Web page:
Claudia Sheinbaum: Can a climate-scientist turn around an oil country? –

In Claudia Sheinbaum, Mexico has elected the most scientifically experienced climate premier in history. Can she make a difference?
Margaret Thatcher in Britain. Angela Merkel in Germany. And now Claudia Sheinbaum in Mexico. All three are the first women to be elected leader of their nations. All three are also renowned for their scientific expertise.
Historically, the combination has been a boon for environmental issues. In the late 1980s, Thatcher, who had a background as a research chemist, sounded the alarm on global warming at the UN. In the 2010s, Merkel, with a doctorate in quantum chemistry, was a champion of the Paris Agreement on Climate Change.
But as their tenures continued, their green advocacy declined, particularly at home. Germany nearly missed its 2020 emissions reduction target. And later in her premiership, Thatcher made an about-face on climate change – de-crying it as an "excuse for worldwide, supra-national socialism"; a position that continues to find echoes in populist right-wing rhetoric today.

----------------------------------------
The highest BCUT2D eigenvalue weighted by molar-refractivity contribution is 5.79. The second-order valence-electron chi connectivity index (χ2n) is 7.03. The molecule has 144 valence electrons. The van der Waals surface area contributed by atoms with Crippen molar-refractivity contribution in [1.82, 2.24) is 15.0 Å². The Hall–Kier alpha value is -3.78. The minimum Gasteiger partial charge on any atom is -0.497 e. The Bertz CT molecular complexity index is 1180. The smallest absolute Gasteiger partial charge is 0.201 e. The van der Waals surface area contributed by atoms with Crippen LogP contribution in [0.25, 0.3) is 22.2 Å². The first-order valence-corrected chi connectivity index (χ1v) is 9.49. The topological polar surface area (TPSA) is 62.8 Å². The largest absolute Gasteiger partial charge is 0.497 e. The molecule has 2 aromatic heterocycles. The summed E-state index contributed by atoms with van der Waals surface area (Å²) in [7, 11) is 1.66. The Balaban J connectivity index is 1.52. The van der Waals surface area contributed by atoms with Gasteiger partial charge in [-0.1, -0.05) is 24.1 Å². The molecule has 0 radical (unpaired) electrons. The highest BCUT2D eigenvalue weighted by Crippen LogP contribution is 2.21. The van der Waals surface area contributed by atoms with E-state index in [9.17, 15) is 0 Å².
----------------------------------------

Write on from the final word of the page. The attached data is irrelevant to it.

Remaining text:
Sheinbaum, by comparison, specifically studied environmental engineering and has played a key role in communicating the scientific consensus around climate change on the international stage. So what might a climate scientist-turned world leader mean for the ongoing global attempts to tackle what is widely considered to be the greatest challenge of our time? And will Sheinbaum’s environmental promises withstand the tests of power?
The 61-year-old arguably has the most formal climate-science background of any political premier in history.
After studying for a doctorate in California – on emissions from buildings and the environmental impacts of Mexico City’s transport sector – Sheinbaum joined the staff at the National Autonomous University of Mexico. In 2007 and 2014, she contributed to two major reports by the Intergovernmental Panel on Climate Change (IPCC), with the body winning a Nobel Prize for its efforts to create an "informed consensus about the connection between human activities and global warming".
Sheinbaum’s expertise could be seen as timely. Her nation’s capital, Mexico City, is currently in the grip of a heatwave so brutal that monkeys are falling out of trees. Internationally, each of the past 12 months has also set new records in global temperature and the world's ocean surface temperatures are also at record-breaking highs. And there is much in her political career to suggest she will take action. 
As mayor of Mexico City, a position she held from 2018 to 2023, Sheinbaum spear-headed public transport reform and championed solar energy, installing the largest solar project of its kind in the world.